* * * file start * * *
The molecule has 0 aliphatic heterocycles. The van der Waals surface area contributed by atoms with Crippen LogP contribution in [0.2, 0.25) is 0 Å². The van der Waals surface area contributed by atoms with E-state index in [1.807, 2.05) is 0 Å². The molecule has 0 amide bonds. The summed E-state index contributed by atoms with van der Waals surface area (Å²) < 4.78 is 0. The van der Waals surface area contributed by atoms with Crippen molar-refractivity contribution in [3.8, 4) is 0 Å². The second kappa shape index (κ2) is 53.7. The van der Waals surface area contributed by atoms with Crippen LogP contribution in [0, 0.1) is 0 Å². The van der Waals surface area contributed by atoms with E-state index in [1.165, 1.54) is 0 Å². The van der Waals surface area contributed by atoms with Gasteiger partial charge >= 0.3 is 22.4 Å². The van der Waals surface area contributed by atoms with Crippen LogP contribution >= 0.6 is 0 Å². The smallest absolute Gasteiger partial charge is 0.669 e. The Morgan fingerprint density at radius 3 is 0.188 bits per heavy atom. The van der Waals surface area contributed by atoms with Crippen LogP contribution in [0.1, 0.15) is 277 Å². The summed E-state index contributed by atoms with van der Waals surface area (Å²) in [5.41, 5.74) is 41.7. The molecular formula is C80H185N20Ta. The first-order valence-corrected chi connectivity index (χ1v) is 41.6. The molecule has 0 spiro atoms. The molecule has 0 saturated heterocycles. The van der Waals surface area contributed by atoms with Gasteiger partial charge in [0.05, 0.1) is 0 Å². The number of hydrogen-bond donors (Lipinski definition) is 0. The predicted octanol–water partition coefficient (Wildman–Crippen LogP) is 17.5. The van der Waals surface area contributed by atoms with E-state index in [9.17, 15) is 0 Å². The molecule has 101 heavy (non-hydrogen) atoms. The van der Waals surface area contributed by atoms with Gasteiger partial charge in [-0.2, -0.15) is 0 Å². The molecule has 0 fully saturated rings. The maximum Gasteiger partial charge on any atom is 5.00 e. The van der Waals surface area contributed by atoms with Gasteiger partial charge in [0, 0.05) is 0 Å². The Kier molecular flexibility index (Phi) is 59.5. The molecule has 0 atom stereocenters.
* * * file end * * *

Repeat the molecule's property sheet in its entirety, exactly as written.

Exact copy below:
The molecule has 0 aliphatic heterocycles. The van der Waals surface area contributed by atoms with Crippen LogP contribution in [0.2, 0.25) is 0 Å². The van der Waals surface area contributed by atoms with E-state index in [1.807, 2.05) is 0 Å². The molecule has 0 amide bonds. The summed E-state index contributed by atoms with van der Waals surface area (Å²) < 4.78 is 0. The van der Waals surface area contributed by atoms with Crippen molar-refractivity contribution in [3.8, 4) is 0 Å². The second kappa shape index (κ2) is 53.7. The van der Waals surface area contributed by atoms with Crippen LogP contribution in [0, 0.1) is 0 Å². The van der Waals surface area contributed by atoms with E-state index in [1.165, 1.54) is 0 Å². The van der Waals surface area contributed by atoms with Gasteiger partial charge >= 0.3 is 22.4 Å². The van der Waals surface area contributed by atoms with Crippen LogP contribution >= 0.6 is 0 Å². The smallest absolute Gasteiger partial charge is 0.669 e. The Morgan fingerprint density at radius 3 is 0.188 bits per heavy atom. The van der Waals surface area contributed by atoms with Crippen LogP contribution in [0.1, 0.15) is 277 Å². The summed E-state index contributed by atoms with van der Waals surface area (Å²) in [5.41, 5.74) is 41.7. The molecular formula is C80H185N20Ta. The first-order valence-corrected chi connectivity index (χ1v) is 41.6. The molecule has 0 spiro atoms. The molecule has 0 saturated heterocycles. The van der Waals surface area contributed by atoms with Gasteiger partial charge in [0.05, 0.1) is 0 Å². The number of hydrogen-bond donors (Lipinski definition) is 0. The predicted octanol–water partition coefficient (Wildman–Crippen LogP) is 17.5. The van der Waals surface area contributed by atoms with E-state index in [9.17, 15) is 0 Å². The molecule has 101 heavy (non-hydrogen) atoms. The van der Waals surface area contributed by atoms with Gasteiger partial charge in [-0.2, -0.15) is 0 Å². The molecule has 0 fully saturated rings. The maximum Gasteiger partial charge on any atom is 5.00 e. The van der Waals surface area contributed by atoms with Gasteiger partial charge in [0, 0.05) is 0 Å². The Kier molecular flexibility index (Phi) is 59.5. The molecule has 0 atom stereocenters.